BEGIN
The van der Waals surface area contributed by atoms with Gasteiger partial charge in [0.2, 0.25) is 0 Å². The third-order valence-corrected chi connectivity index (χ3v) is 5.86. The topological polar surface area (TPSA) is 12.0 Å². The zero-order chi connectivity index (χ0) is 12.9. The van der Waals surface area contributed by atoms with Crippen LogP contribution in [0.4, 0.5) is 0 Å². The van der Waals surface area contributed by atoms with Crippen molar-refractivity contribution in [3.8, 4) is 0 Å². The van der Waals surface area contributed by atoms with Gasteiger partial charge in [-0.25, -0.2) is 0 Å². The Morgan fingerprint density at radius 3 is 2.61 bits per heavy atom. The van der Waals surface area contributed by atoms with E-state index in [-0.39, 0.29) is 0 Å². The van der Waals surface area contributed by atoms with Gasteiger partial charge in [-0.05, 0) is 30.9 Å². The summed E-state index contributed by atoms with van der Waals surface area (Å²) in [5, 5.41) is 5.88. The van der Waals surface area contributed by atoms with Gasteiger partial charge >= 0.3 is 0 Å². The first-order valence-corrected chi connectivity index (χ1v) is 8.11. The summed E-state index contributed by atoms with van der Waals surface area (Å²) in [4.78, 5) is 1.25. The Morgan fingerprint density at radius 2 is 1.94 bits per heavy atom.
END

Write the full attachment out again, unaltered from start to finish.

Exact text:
The van der Waals surface area contributed by atoms with Gasteiger partial charge in [0.2, 0.25) is 0 Å². The third-order valence-corrected chi connectivity index (χ3v) is 5.86. The topological polar surface area (TPSA) is 12.0 Å². The zero-order chi connectivity index (χ0) is 12.9. The van der Waals surface area contributed by atoms with Crippen LogP contribution in [0.4, 0.5) is 0 Å². The van der Waals surface area contributed by atoms with Crippen molar-refractivity contribution in [3.8, 4) is 0 Å². The van der Waals surface area contributed by atoms with Gasteiger partial charge in [-0.25, -0.2) is 0 Å². The Morgan fingerprint density at radius 3 is 2.61 bits per heavy atom. The van der Waals surface area contributed by atoms with E-state index in [-0.39, 0.29) is 0 Å². The van der Waals surface area contributed by atoms with Gasteiger partial charge in [-0.05, 0) is 30.9 Å². The summed E-state index contributed by atoms with van der Waals surface area (Å²) in [5, 5.41) is 5.88. The van der Waals surface area contributed by atoms with Gasteiger partial charge >= 0.3 is 0 Å². The first-order valence-corrected chi connectivity index (χ1v) is 8.11. The summed E-state index contributed by atoms with van der Waals surface area (Å²) in [4.78, 5) is 1.25. The Morgan fingerprint density at radius 2 is 1.94 bits per heavy atom.